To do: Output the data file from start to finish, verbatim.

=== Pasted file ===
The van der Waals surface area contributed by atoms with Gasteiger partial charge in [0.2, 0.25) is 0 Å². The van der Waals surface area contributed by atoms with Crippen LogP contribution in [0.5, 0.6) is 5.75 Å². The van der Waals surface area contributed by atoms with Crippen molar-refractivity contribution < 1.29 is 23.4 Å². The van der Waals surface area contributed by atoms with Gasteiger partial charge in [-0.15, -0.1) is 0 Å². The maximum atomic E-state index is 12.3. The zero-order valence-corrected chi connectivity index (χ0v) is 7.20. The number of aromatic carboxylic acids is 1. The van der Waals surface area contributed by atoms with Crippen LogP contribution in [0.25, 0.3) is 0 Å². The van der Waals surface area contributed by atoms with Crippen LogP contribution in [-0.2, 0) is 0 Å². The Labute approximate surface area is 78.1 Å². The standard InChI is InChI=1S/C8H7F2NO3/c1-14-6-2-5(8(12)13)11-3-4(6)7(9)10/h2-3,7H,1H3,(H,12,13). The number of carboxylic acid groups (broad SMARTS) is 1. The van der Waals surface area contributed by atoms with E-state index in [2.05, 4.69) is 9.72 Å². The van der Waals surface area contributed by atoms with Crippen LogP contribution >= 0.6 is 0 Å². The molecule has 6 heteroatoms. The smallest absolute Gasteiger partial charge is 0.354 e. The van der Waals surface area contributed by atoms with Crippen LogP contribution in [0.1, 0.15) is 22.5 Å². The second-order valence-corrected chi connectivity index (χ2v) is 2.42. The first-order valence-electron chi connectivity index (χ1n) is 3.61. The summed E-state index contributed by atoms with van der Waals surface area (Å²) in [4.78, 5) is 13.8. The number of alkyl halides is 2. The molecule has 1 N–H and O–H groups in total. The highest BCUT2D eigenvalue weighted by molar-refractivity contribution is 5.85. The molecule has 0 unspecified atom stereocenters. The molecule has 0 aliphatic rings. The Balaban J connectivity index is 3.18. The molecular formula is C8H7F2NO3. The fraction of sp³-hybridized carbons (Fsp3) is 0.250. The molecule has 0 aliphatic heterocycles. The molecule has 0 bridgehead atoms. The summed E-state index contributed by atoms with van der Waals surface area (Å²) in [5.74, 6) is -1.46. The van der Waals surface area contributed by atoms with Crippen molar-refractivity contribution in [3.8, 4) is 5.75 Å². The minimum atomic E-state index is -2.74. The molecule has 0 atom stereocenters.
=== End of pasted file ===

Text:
The van der Waals surface area contributed by atoms with Gasteiger partial charge in [0.2, 0.25) is 0 Å². The van der Waals surface area contributed by atoms with Crippen LogP contribution in [0.5, 0.6) is 5.75 Å². The van der Waals surface area contributed by atoms with Crippen molar-refractivity contribution < 1.29 is 23.4 Å². The van der Waals surface area contributed by atoms with Gasteiger partial charge in [-0.15, -0.1) is 0 Å². The maximum atomic E-state index is 12.3. The zero-order valence-corrected chi connectivity index (χ0v) is 7.20. The number of aromatic carboxylic acids is 1. The van der Waals surface area contributed by atoms with Crippen LogP contribution in [0.25, 0.3) is 0 Å². The van der Waals surface area contributed by atoms with Crippen LogP contribution in [-0.2, 0) is 0 Å². The Labute approximate surface area is 78.1 Å². The standard InChI is InChI=1S/C8H7F2NO3/c1-14-6-2-5(8(12)13)11-3-4(6)7(9)10/h2-3,7H,1H3,(H,12,13). The number of carboxylic acid groups (broad SMARTS) is 1. The van der Waals surface area contributed by atoms with E-state index in [2.05, 4.69) is 9.72 Å². The van der Waals surface area contributed by atoms with Crippen LogP contribution >= 0.6 is 0 Å². The molecule has 6 heteroatoms. The smallest absolute Gasteiger partial charge is 0.354 e. The van der Waals surface area contributed by atoms with Crippen LogP contribution in [0.1, 0.15) is 22.5 Å². The second-order valence-corrected chi connectivity index (χ2v) is 2.42. The first-order valence-electron chi connectivity index (χ1n) is 3.61. The summed E-state index contributed by atoms with van der Waals surface area (Å²) in [4.78, 5) is 13.8. The number of alkyl halides is 2. The molecule has 1 N–H and O–H groups in total. The highest BCUT2D eigenvalue weighted by molar-refractivity contribution is 5.85. The molecule has 0 unspecified atom stereocenters. The molecule has 0 aliphatic rings. The Balaban J connectivity index is 3.18. The molecular formula is C8H7F2NO3. The fraction of sp³-hybridized carbons (Fsp3) is 0.250. The molecule has 0 aliphatic heterocycles. The molecule has 0 bridgehead atoms. The summed E-state index contributed by atoms with van der Waals surface area (Å²) in [5.74, 6) is -1.46. The van der Waals surface area contributed by atoms with Crippen molar-refractivity contribution in [3.8, 4) is 5.75 Å². The minimum atomic E-state index is -2.74. The molecule has 0 atom stereocenters.